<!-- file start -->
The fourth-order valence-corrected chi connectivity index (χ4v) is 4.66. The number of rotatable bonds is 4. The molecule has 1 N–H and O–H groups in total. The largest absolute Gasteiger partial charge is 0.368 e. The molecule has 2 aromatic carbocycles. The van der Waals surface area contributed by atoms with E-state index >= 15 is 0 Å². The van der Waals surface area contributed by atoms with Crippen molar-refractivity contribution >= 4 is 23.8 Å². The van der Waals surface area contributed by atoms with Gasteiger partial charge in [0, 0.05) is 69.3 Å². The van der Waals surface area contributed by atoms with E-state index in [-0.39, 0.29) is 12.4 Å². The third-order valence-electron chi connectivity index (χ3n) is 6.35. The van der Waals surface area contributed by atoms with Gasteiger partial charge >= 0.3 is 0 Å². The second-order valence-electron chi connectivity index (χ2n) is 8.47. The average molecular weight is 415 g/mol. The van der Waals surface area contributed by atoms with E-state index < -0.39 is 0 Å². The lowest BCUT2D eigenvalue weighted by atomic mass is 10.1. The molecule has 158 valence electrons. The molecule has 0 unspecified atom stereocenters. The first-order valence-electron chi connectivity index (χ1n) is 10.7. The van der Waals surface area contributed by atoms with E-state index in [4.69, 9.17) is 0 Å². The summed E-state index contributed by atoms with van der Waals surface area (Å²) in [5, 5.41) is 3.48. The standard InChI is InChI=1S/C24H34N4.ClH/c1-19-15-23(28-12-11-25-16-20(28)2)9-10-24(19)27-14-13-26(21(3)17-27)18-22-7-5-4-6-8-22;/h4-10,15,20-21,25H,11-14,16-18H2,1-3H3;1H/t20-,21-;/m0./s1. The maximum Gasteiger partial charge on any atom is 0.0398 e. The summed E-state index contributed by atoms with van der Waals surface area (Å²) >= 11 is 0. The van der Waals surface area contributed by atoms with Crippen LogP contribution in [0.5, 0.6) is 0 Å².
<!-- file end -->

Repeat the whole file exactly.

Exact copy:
The fourth-order valence-corrected chi connectivity index (χ4v) is 4.66. The number of rotatable bonds is 4. The molecule has 1 N–H and O–H groups in total. The largest absolute Gasteiger partial charge is 0.368 e. The molecule has 2 aromatic carbocycles. The van der Waals surface area contributed by atoms with E-state index >= 15 is 0 Å². The van der Waals surface area contributed by atoms with Crippen molar-refractivity contribution >= 4 is 23.8 Å². The van der Waals surface area contributed by atoms with Gasteiger partial charge in [0, 0.05) is 69.3 Å². The van der Waals surface area contributed by atoms with E-state index in [-0.39, 0.29) is 12.4 Å². The third-order valence-electron chi connectivity index (χ3n) is 6.35. The van der Waals surface area contributed by atoms with Gasteiger partial charge >= 0.3 is 0 Å². The second-order valence-electron chi connectivity index (χ2n) is 8.47. The average molecular weight is 415 g/mol. The van der Waals surface area contributed by atoms with E-state index < -0.39 is 0 Å². The lowest BCUT2D eigenvalue weighted by atomic mass is 10.1. The molecule has 158 valence electrons. The molecule has 0 unspecified atom stereocenters. The first-order valence-electron chi connectivity index (χ1n) is 10.7. The van der Waals surface area contributed by atoms with E-state index in [4.69, 9.17) is 0 Å². The summed E-state index contributed by atoms with van der Waals surface area (Å²) in [5, 5.41) is 3.48. The standard InChI is InChI=1S/C24H34N4.ClH/c1-19-15-23(28-12-11-25-16-20(28)2)9-10-24(19)27-14-13-26(21(3)17-27)18-22-7-5-4-6-8-22;/h4-10,15,20-21,25H,11-14,16-18H2,1-3H3;1H/t20-,21-;/m0./s1. The maximum Gasteiger partial charge on any atom is 0.0398 e. The summed E-state index contributed by atoms with van der Waals surface area (Å²) >= 11 is 0. The van der Waals surface area contributed by atoms with Crippen LogP contribution in [0.5, 0.6) is 0 Å².